Harrison Birtwistle (born 1934)

Harrison's Clocks - for piano solo (1998)

Harrison's Clocks was inspired by Dava Sobel's book, Longitude, which tells the story of the eighteenth-century clockmaker John Harrison and his forty-year obsession with solving the longitude problem by inventing a clock that would keep perfect time at sea. Harrison sustained his single-minded and iconoclastic quest in the face of jealous opposition from the astronomical establishment. Between 1737 and 1760, he perfected four individual chronometers that finally enabled the time-into-space translation required for the precise measurement of longitude. These are now displayed at the national Maritime Museum in Greenwich, where the big sea clocks H-1, H-2 and H-3 are in perfect working order, while H-4 is a pocket watch kept in a state of suspended animation to protect its delicate mechanism.

The present work was originally planned as a set of four pieces, whose title contains a pun on Harrison that links the names of the clockmaker and composer without implying any one-to-one correspondence between Birtwistle's musical clocks and John Harrison's real ones. The pieces can be understood as a pianistic treatment, along the axis between etude and toccata, of the same kind of musical mechanisms already explored by the composer in such larger-scale works as Carmen Arcadiae Mechanicae Perpetuum (1977). During their composition, however, it became apparent that the planned musical character of one of the clocks was different enough to create an asymmetry, and necessitated an additional piece to counterbalance it. The outcome is a five-part structure in which three scherzos are separated by two trios. Symbolically, this total of five musical clocks includes a fifth chronometer (H-5), again a pocket watch, which John Harrison completed in 1770 and which now resides away from its siblings at the Clockmakers Museum in Guildhall, London.

Each of the five pieces begins with a pianistic signal in which a descending rush of low notes lands on the bottom A of the instrument.
Clock I presents a jabbed figure in contrary motion, suggesting a pendulum whose tick and tock are not always even. This alternates with a toccata in which staccato semiquavers in each hand are underpinned by held quavers that sometimes fall together and at other times are out of phase. An arc-shaped rush of notes, distinct from the opening signal but audibly related to it, articulates each sub-section of the episodic structure, which rises progressively higher in register.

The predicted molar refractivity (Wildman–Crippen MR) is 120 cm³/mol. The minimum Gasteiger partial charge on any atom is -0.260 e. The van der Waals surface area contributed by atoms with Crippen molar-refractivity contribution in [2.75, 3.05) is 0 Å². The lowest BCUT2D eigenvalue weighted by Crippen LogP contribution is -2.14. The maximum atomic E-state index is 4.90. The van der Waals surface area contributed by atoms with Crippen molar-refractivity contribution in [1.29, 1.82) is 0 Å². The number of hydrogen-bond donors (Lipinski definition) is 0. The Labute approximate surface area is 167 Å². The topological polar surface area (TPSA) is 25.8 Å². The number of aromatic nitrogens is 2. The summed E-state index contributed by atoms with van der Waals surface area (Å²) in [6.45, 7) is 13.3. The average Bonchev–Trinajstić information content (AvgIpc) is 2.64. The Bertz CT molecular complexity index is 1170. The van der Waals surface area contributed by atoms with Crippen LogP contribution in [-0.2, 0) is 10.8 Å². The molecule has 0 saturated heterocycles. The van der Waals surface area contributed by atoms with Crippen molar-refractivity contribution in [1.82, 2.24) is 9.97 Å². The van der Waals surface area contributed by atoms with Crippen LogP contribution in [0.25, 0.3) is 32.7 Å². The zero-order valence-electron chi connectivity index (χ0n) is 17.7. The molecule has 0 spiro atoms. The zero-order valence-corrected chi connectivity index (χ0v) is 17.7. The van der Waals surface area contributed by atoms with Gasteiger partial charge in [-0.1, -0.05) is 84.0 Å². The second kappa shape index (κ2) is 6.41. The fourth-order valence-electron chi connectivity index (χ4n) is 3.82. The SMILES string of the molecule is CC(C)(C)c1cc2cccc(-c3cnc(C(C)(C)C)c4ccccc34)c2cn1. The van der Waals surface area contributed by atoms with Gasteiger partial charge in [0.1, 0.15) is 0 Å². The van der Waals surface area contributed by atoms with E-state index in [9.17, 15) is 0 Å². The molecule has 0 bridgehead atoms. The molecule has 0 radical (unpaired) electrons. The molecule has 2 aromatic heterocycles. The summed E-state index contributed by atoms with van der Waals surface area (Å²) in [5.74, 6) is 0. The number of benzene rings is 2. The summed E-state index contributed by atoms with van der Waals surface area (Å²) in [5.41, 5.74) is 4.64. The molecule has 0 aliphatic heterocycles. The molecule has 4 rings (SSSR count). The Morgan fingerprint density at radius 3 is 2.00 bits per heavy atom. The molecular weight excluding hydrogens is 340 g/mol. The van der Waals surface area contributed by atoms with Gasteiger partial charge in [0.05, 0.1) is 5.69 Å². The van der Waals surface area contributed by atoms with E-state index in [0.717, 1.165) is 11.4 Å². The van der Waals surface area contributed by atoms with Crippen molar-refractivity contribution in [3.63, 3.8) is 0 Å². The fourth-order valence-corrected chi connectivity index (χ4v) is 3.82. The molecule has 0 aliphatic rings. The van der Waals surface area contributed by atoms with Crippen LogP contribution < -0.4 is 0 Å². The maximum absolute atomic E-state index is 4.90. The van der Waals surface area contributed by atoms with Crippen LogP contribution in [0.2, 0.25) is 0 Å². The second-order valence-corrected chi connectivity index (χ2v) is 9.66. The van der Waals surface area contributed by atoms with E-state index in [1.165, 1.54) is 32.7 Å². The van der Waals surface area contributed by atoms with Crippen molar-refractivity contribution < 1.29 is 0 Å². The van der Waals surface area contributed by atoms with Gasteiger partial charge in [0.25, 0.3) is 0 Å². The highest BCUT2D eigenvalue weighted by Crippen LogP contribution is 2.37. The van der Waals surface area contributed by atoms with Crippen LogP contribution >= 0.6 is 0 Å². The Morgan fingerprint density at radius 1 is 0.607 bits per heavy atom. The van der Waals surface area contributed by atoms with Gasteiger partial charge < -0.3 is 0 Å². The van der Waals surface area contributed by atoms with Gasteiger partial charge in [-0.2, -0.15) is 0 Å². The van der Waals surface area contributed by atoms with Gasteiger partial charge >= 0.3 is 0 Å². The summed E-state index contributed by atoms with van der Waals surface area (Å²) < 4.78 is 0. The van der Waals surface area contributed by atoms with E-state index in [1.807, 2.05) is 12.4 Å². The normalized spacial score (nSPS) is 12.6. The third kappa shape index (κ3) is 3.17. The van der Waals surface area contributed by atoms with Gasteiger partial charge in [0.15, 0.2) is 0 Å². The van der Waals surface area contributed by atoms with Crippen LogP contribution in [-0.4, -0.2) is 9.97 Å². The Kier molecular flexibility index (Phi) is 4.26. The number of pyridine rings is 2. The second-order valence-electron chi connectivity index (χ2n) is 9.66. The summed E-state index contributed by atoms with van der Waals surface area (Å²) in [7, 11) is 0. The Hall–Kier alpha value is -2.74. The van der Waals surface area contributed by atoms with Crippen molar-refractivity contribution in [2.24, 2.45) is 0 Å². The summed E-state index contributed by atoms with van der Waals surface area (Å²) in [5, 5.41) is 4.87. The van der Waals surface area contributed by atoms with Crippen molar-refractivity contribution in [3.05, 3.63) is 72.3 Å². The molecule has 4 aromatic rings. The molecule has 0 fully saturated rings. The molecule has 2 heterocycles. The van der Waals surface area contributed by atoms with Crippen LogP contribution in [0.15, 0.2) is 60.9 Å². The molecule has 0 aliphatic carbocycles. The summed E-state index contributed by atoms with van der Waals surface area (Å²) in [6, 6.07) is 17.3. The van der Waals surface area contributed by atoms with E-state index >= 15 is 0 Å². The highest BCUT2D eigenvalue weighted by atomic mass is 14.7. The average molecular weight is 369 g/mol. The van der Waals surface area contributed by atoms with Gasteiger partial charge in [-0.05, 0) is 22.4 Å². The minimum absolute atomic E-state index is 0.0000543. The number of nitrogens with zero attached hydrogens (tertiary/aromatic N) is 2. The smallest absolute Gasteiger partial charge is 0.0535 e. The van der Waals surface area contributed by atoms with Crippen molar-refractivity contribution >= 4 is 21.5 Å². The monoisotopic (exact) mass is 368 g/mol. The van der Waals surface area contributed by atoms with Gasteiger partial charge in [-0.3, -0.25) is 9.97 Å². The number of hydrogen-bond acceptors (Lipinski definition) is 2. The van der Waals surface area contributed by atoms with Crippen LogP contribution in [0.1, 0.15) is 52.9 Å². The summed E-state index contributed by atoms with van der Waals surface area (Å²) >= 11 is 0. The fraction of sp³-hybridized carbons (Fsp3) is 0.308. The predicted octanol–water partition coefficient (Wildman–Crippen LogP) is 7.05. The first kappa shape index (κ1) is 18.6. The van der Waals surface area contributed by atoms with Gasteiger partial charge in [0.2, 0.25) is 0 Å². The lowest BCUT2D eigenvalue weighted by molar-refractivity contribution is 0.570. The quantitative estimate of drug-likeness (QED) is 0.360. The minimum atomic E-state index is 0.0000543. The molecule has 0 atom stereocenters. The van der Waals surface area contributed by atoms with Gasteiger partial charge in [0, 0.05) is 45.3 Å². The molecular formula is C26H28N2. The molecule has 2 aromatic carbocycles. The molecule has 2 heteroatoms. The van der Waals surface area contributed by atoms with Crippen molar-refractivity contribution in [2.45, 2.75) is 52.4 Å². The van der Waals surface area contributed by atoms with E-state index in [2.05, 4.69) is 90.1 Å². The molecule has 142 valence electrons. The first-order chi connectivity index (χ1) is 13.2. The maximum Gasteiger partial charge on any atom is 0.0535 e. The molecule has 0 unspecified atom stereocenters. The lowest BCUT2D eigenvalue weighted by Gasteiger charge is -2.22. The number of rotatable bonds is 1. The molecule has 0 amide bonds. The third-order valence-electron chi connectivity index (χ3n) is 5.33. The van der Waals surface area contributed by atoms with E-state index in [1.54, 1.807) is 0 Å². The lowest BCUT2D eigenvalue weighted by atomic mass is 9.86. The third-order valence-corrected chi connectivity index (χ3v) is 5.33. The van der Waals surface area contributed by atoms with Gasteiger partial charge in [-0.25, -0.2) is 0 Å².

Clock II (the first trio) is a mechanical free fantasy on the note E, twice interrupted by an 'alarm bell' of faster music.
Clock III is a mechanical fantasy in which six distinct musical figures, each one registrally and gesturally defined, act as the individual components of a single complex mechanism. The registral layering is constant and each component keeps within its own waveband. These figures are only ever heard two-at-a-time, but every possible combination of ideas within the six is used. The entry of a new idea in either hand always overlaps the continuation of a previous one in the other.
Clock IV (the second trio) is the only piece to literally repeat the opening signal, which here announces each of the four subsections. The piece is based on a ten-note chord (one note for each finger) that continually and almost imperceptibly changes by one or two notes, first in the right hand, then the left. This produces a kaleidoscopic shifting within the chord, evocative of individual bulbs switching on and off inside a light display. Alternating with these chordal passages is a rocking figure related to the uneven pendulum' in Clock I. Overall, the piece can be heard as a kind of composed decay.
Clock V is a toccata in which the right hand is an afterbeat of the left until the halfway point, where the relationship is reversed.

Each piece begins in medias res, and ends only because its clock-spring has wound down. The heart' of the clock may have stopped, but the music could go on for ever.

Stephen Pruslin

QuickTime sample 309k

Excerpt from Clock III



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